The police ordered him to produce her in one hour at the police station.
So he’s gone off to bring the girl, ostensibly.
RUCHIRA GUPTA: Yes.
FRED DE SAM LAZARO: Do you think you will see her this evening?
RUCHIRA GUPTA: We’re at the mercy of the cops, because if the cops want, we will see her. If the cops don’t want, we won’t see her.
FRED DE SAM LAZARO: Back at the police station, I asked supervisor Ajit Kumar Singh the obvious question.
The suspicion immediately is that somebody, maybe from your own police force, has tipped them off.
He was more comfortable in Hindi, less comfortable with the question. He said he didn’t have enough information, but promised to investigate. The young woman never showed up at the station, but the female police officers finally did, too late to have any effective role in the attempted rescue. There were no police vehicles available to get here from their base at another station, they complained.
RUCHIRA GUPTA: I am once again reminded why slavery still exists, because the laws are on paper and they are never implemented. And this is like — is back to ground zero, where I realize that the police, come what may, do not want to implement the laws on behalf of women and girls.
FRED DE SAM LAZARO: She says part of the job of activists is to educate an ill-informed, often ill-trained police force on the laws and then hold them accountable. In its 12 years, Apne Aap says it has helped some 20,000 young women and young girls leave or not enter the sex trade.
This is Fred de Sam Lazaro in Forbesganj, India, for the “PBS NewsHour.”
GWEN IFILL: On tomorrow night’s report, Fred goes on another rescue raid with a very different outcome.
His reporting is a partnership with the Under-Told Stories Project at Saint Mary’s University of Minnesota.
Trafficking in India: Breaking Traditions
GWEN IFILL: Now to the second part of special correspondent Fred de Sam Lazaro’s report on the struggles to stop sex trafficking in India.
Last night, we witnessed a failed attempt to rescue young women forced into prostitution, one in which police appeared to covering up for the traffickers.
In tonight’s report, Fred follows another rescue attempt, one with a very different outcome.
His story is part of our Agents for Change series.
FRED DE SAM LAZARO: In India’s impoverished rural state of Bihar, people struggle to live off the land. One of the few businesses that thrives is underground.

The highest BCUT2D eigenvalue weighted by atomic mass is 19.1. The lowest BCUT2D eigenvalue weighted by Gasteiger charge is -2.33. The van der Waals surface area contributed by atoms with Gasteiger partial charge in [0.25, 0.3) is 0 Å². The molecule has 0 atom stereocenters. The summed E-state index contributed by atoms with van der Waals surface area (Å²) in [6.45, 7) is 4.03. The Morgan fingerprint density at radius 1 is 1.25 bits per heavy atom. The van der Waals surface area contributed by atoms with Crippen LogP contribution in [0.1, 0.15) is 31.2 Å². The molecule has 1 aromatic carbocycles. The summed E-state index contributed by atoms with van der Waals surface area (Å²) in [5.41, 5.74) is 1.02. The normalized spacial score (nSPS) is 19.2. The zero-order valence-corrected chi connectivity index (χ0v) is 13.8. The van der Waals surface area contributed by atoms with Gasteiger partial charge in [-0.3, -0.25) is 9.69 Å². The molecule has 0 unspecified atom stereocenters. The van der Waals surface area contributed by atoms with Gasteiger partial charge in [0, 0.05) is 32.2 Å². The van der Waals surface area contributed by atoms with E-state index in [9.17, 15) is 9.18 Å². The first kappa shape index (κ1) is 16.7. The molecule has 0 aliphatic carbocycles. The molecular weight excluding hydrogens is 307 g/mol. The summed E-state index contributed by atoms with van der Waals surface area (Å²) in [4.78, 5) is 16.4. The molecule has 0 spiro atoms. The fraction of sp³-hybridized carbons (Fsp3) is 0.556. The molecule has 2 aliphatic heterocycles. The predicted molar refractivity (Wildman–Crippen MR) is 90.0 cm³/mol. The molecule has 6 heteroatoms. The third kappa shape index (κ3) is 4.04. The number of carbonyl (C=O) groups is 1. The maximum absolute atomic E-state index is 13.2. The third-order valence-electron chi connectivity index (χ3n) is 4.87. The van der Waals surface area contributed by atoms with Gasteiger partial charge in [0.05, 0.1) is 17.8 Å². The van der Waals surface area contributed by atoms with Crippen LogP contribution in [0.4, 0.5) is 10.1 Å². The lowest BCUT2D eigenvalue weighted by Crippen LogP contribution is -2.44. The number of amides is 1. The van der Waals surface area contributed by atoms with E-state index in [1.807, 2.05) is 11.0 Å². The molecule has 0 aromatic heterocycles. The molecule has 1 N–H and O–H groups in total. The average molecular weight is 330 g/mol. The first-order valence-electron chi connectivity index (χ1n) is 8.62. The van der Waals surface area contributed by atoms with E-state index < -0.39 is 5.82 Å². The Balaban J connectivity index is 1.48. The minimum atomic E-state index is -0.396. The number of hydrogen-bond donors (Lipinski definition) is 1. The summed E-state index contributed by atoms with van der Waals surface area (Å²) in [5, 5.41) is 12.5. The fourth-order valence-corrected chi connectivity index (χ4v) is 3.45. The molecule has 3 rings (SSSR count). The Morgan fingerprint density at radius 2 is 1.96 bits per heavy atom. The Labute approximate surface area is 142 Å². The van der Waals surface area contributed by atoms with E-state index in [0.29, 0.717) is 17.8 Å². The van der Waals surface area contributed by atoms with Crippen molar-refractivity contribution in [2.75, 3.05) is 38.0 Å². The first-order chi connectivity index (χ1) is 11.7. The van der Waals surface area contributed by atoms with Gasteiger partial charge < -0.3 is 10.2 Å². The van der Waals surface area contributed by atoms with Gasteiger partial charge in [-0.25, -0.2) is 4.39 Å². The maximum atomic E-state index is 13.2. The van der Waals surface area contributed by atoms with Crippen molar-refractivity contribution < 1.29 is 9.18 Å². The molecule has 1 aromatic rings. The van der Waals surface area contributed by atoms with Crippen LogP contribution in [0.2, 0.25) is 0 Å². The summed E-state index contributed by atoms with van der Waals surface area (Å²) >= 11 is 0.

RUCHIRA GUPTA, Founder, Apne Aap Women Worldwide: This is one of the epicenters in the world for human trafficking. Little girls are trafficked into prostitution. They are put on buses and trucks and taken to the big brothels of Bombay, Delhi and Calcutta, but sometimes closer by.
FRED DE SAM LAZARO: Ruchira Gupta and the human rights group she founded, Apne Aap, or On Our Own, is working to change the tradition of lower-caste women being channeled into the sex trade.
The group sued authorities to provide schooling for girls rescued from brothels. And it runs a shelter for the women and their daughters. But, first, Apne Aap has to work with the police to free the women.
RUCHIRA GUPTA (through interpreter): So, here is the law. We have printed it out for you.
FRED DE SAM LAZARO: And that means explaining the new law the group helped get past. It punishes trackers and not those who were prostituted.
RUCHIRA GUPTA (through interpreter): We have to arrest the trafficker.
FRED DE SAM LAZARO: Sometimes, that task is not easy.
RUCHIRA GUPTA: The police is part of our society, and if the entire society believes that a girl is of less value, a low-caste girl is of even less value. So unless their mind-set changes, they don’t even try to enforce the law, because they think this is not a crime.
FRED DE SAM LAZARO: Just the previous night, we followed an Apne Aap team hoping to rescue a young woman from a brothel. The raid failed, possibly because the police tipped off the traffickers.
Ruchira, what’s going on?
RUCHIRA GUPTA: I think the girls have been prevented – we were kept waiting at the police station for two hours by local police officers, who must have informed the traffickers here that we were on our way to rescue them.
FRED DE SAM LAZARO: In this morning’s raid, the exact location was kept secret from the police until the last moment. Still, rumors of a raid had spread, and brothels cleared out.
But Fatima Katune, a Apne Aap staffer who grew up and still lives in the red light district, is a key source of intelligence. She led the search to a home where she said a girl was hidden. Not long after indignant protests from the homeowners, a frightened young woman emerged.
RUCHIRA GUPTA (through interpreter): There’s no reason to cry. Don’t be afraid. Don’t be afraid.
FRED DE SAM LAZARO: As the young woman was led to a waiting car, Fatima Katune led the team to a brothel where she had been allegedly working, hoping to gather evidence against her trafficker, apparently, the man shown here talking to police and also taunting Katune.
A loud and physical altercation ensued, before he was put into the police paddy wagon to cool down, at Gupta’s insistence.
RUCHIRA GUPTA: He was following us to try to talk the police out of it. And then he started abusing Fatima to provoke her not to go there by calling her all kinds of name, from whore to all kinds of things, provoking her so that she would hit him, and then he could hit her back. He’s trying to stop us from going to the brothel.